Blunt Weapons Don’t Have Points

Spoilers for the latest episode of Game of Thrones, just in case you need them.

I’ve not really said much about the HBO Game of Thrones so far for a couple of reasons. First, I’ve not read the books, which I don’t think is any kind of requirement for criticism so much as I think it speaks to my being a more casual fan. Second, those elements which I do find problematic are, largely, being critiqued by people far better at it than I am.

I’m not even sure I’m about to launch into a critique of GoT even now so much as I am this article Eric Deggans posted over at NPR. The title itself probably tells you most of what you need to know: “Do Critics Of Violence And Sex In HBO’s ‘Game Of Thrones’ Miss The Point?”

Also, this is your last spoiler warning.

It’s an especially messy op-ed piece not least of all because it conflates criticism of GoT’s growing-infamous tendency to have its female protagonists raped with a scene wherein a young girl is murdered by her father. Which, really, seem like incredibly different arguments to me.

Whether it’s too far to kill a child character more-or-less on camera (and / or arguing that it’s a step Stannis Baratheon would never take) is a very different thing than pointing out how often GoT goes to the Rape Well when they need Something Horrible to motivate their female protagonists. About the only thing they have in common is that they’re both criticisms of the show, and they both seem to be sticking points for an irrate fandom.

That’s not nearly enough for me to buy in that the same argument works for both situations. It’s a rhetorical tactic somewhere akin to adding anti-marriage amendments to a federal budget. I’m not letting you graft them together in an effort to strong arm my support.

So, the Baratheon child has nothing to do with this, okay? Leave the girl and her father in whatever horrific version of peace they can manage.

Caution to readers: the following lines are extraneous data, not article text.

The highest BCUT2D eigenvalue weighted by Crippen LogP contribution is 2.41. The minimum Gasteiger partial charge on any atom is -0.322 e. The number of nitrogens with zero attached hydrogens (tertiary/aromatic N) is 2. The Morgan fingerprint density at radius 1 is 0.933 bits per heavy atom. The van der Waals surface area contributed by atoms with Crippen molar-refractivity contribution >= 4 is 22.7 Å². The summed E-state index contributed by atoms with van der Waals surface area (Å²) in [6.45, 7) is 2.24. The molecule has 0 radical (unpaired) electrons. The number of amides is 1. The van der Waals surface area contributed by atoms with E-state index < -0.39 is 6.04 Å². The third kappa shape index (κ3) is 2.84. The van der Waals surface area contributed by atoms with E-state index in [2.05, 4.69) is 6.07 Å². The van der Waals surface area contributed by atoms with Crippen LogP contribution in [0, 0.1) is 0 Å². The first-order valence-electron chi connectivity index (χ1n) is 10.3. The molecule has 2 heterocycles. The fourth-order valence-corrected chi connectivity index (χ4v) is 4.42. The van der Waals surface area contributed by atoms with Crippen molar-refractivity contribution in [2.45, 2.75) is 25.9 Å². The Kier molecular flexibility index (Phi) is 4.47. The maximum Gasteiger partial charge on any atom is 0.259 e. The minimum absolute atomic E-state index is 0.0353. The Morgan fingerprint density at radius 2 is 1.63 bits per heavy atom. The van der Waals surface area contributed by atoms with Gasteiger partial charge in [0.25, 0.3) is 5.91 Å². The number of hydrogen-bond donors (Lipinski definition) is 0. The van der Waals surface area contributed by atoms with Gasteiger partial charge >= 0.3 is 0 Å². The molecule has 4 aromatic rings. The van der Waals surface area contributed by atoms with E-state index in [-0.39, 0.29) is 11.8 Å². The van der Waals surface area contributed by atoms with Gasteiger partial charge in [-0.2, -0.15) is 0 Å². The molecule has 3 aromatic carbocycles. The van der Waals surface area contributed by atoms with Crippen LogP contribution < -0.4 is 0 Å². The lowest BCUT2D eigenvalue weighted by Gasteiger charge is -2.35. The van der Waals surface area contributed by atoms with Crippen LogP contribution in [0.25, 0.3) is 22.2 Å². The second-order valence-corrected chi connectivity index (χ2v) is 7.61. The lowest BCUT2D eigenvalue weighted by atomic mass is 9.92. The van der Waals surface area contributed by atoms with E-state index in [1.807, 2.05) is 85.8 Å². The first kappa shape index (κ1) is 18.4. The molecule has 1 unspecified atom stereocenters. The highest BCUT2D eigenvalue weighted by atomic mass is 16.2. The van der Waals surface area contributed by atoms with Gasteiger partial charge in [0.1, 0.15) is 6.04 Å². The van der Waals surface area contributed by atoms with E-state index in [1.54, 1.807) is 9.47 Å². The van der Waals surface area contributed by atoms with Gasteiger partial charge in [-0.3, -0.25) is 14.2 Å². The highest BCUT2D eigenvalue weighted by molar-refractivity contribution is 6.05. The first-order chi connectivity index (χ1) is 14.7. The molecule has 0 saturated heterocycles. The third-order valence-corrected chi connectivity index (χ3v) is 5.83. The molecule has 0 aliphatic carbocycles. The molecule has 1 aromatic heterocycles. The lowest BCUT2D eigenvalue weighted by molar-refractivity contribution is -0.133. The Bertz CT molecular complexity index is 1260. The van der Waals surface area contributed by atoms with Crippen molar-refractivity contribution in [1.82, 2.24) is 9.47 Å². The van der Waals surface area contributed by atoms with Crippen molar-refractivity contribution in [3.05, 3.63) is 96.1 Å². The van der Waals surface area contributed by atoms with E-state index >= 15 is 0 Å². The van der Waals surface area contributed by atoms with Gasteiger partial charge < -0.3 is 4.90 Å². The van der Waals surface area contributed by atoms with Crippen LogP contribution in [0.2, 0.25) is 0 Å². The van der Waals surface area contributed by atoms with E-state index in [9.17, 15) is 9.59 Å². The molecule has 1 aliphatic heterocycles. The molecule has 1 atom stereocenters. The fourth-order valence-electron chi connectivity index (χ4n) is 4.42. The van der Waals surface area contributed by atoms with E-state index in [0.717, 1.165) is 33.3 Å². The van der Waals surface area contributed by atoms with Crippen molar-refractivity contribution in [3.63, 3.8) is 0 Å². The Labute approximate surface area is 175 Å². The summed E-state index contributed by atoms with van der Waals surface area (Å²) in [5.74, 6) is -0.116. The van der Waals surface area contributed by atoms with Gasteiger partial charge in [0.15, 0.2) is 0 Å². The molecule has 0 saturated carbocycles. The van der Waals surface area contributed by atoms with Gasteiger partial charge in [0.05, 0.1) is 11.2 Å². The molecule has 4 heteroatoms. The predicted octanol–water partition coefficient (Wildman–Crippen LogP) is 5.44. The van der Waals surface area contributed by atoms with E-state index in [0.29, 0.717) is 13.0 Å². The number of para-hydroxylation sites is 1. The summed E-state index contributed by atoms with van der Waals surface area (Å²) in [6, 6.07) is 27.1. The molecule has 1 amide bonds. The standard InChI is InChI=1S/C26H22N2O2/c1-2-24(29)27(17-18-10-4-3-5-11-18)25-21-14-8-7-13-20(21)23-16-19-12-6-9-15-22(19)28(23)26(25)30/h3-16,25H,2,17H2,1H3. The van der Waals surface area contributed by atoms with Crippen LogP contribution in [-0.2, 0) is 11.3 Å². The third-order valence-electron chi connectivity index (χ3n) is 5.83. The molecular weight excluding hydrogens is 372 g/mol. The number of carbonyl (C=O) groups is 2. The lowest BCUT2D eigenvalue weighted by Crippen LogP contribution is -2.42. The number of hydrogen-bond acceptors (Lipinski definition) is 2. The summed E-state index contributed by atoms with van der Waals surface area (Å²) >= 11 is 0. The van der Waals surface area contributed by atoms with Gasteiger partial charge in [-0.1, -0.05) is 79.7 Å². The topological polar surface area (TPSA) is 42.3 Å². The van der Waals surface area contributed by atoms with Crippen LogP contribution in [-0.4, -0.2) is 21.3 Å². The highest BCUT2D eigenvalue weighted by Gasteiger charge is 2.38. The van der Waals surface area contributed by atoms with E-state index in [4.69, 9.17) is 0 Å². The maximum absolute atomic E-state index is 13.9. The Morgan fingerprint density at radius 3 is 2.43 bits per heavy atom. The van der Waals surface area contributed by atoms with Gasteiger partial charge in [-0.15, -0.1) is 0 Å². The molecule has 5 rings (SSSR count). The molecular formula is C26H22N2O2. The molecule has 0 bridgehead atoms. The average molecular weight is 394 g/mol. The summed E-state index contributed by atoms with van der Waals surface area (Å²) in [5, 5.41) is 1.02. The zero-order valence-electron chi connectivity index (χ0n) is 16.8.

Now we’re left with just the one charge. And its defense, at least in the most recent case:

From my perspective, the journey of Sansa Stark’s character has been completely about seeing her romantic and unrealistic vision of her world hardened by adversity – including her father’s beheading, her own kidnapping, the murder of her mother and other family members, and her forced marriage to two different men, including the sadist who now tortures her regularly.

Is that the point I was supposed to be missing? Because I didn’t miss it. Not after the beheading, not during the murders or the kidnappings, not even with the forced marriages. It’s very hard to miss that point. It’s fairly obvious, honestly. I think, rather, that apologists and counter-arguments are more missing the point of the critics.

As Deggans’ own list shows us, Sansa’s journey thus far has been dour and horrific and traumatizing in all the ways this grimdark fantasy most enjoys, and no one screamed and hollered and said “but Sansa should live in a world of butterflies and pretty flowers!” This isn’t about life in this world being awful and ruinous for just about anyone who enters it. It’s about the fact that, for female characters, the writers seem to consistently shortcut everything by adding in rape scenes.

As I said above, I think others are in a better position and possessed of more eloquence than I in discussing a lot of the inherent sexism and triggering that rape scenes evoke. What I feel entirely qualified to say about such repetitive narrative shorthand, though, is this:

It. Is. Lazy.

This is a world with ice zombies and dragon queens. Where shadow babies murder wannabe kings and the seasons don’t play fair and predictable. I’m not asking for a utopia where only pleasant things happen. I’m asking that, if you’re going to go for this grimdark worldview, if you’re going to drag me through despair and horror, the least you can do is be more imaginative than “Our female character needs horrific hardship to overcome. I know: rape! Because that’s the thing about women, they get raped, right?”